31-Aug-2013 -- After a night camping at the beautiful Meade State Park, in Kansas, I set out from the park around 6:30am, driving into a beautiful sunrise. At US Highway 283, I turned south and entered the town of Englewood, Kansas. From the grain elevator, I drove west out of town on the route to the confluence as specified on my phone. However, after a few miles, I realized I could not travel south from this road. I doubled back into town and found a road to the southwest. After 10 minutes of driving down it, this road placed me at a ranch entrance less than a mile from the goal. Alas, the ranch had clearly marked "No Trespassing Signs" at its entrance. I drove back to town for the third time and then left town again, driving this time south along US 283 to the Kansas-Oklahoma State Line. At the state line, I pulled over, took a self portrait and a picture of the "Welcome to Oklahoma" sign as I pondered my options. I had driven a long way to this spot and hated to give up now. I decided to try for the point from this point, which was the east side. It would be a fairly long hike from here, but the point was calling me.
I gathered supplies and set out. The GPS gave a reading of about 1.5 miles to the confluence point. Anyone who says this is a flat part of the country has not hiked the Red Hills. They are indeed hilly. They were also full of high brush, knee high in places, and full of insects. The insects included some huge and loud locusts. I just hoped that my thrashing through the thorns and shrubs would warn any snakes that I was in the vicinity. Thorns and cactus was present as well. After a few hundred meters of huffing and puffing up and down the slopes, I was already quite tired. The temperature was already over 80 F. I rose and fell through ridges and down into valleys, tracking westward all the while, trying not to twist an ankle. It was slow going. The diversity of plant species was high, along with a curious cotton-like nest from a local locust or spider that were on the ground. After about 30 minutes, the hills began giving way to flatter ground, but not before I tacked to the north, hoping to avoid the hilliest of hills. I dropped down onto the grassy plain and from there it was fairly easy walking, but still, care was needed to avoid some cactus and holes left by burrowing animals. After about 15 minutes on the plain, I reached the point.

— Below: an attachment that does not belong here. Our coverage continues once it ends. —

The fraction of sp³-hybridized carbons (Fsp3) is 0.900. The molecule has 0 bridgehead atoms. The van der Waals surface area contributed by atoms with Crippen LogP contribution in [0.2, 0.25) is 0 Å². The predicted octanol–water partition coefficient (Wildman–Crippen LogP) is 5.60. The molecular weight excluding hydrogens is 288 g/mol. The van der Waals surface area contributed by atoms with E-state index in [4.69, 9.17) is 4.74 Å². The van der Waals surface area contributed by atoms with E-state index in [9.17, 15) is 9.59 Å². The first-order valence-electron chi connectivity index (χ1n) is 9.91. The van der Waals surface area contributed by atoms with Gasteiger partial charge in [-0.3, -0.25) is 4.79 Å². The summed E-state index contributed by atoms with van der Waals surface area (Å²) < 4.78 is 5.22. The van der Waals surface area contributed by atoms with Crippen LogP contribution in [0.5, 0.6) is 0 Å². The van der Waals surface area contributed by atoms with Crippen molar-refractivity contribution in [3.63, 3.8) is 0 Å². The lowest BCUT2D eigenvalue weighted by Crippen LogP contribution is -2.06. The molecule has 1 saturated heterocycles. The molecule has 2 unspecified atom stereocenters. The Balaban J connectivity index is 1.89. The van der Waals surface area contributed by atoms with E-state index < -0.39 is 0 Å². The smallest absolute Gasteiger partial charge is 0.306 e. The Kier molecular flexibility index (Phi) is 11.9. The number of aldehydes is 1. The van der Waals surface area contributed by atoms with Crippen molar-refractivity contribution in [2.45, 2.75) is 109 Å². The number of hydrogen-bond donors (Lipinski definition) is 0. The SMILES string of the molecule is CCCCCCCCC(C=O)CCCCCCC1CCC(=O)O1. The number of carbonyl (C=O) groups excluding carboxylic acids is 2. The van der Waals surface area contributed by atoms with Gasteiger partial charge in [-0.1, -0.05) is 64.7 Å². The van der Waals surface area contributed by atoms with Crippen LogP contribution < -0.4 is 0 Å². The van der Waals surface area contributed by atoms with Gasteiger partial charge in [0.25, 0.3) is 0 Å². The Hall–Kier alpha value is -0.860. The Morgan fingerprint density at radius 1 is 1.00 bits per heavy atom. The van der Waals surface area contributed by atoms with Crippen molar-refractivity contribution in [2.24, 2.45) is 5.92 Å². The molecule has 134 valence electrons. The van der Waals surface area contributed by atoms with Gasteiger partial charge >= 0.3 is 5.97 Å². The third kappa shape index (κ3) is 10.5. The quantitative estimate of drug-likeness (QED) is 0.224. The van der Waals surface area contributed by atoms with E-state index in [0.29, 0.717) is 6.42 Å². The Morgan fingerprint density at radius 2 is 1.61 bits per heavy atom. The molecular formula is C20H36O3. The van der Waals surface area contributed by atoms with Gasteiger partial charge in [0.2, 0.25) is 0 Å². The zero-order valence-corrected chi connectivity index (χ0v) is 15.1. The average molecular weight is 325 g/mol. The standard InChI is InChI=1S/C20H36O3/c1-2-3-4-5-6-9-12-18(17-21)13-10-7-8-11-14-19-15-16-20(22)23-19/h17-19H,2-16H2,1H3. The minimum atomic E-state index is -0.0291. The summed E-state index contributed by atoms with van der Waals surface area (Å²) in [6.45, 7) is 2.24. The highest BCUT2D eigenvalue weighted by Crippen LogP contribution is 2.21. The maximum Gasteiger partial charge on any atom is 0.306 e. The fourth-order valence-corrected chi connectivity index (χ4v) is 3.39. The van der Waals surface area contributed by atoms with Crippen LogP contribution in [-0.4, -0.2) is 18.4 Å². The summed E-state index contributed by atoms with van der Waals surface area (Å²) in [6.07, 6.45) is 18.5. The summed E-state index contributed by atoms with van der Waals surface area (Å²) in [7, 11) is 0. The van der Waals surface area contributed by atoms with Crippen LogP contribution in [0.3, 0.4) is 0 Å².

It was mid-morning in late summer. Under clear skies and moderate breezes, I had reached my goal. It had been much more difficult than I had anticipated and with the day ahead of me, I wondered how many more points I could visit. Even if this would be the last point of the day, I could consider it a fine day. I had been to 37 North in California, Missouri, Arizona, Colorado, and over in Tunisia. The meridian of 100 west is always a significant line of longitude to be standing on. It was considered the dividing line in the 1800s between the wetter east and the "Great American Desert" to the west. I had visited 100 west several times before, from South Dakota on the north, through Nebraska, Kansas, and down to Texas on the south end. It was also wonderful to be very close to the Oklahoma-Kansas border here on 37 North 100 West. I saw no people or animals on this trek, and no birds. After 15 minutes of filming, I aimed back to the east.
I was not looking forward to the up-and-down trek, so I aimed north for the fence along the Oklahoma-Kansas border. Just north of it, after about 20 minutes, I found a cattle trail. The trail was still a chore to hike on, but the lack of high-stepping through brush made the hike back much easier. It saved me about 25 minutes of hiking. I could see Englewood's grain elevator far off to the north, on my left, as I walked along. I returned to US Highway 283 about 200 meters north of my vehicle, then walked south to it, arriving with a total hike time of around 2 hours and 20 minutes. I was a bit covered with seeds and dust, but I was glad I was here. I then set my sights on 37 North 99 West.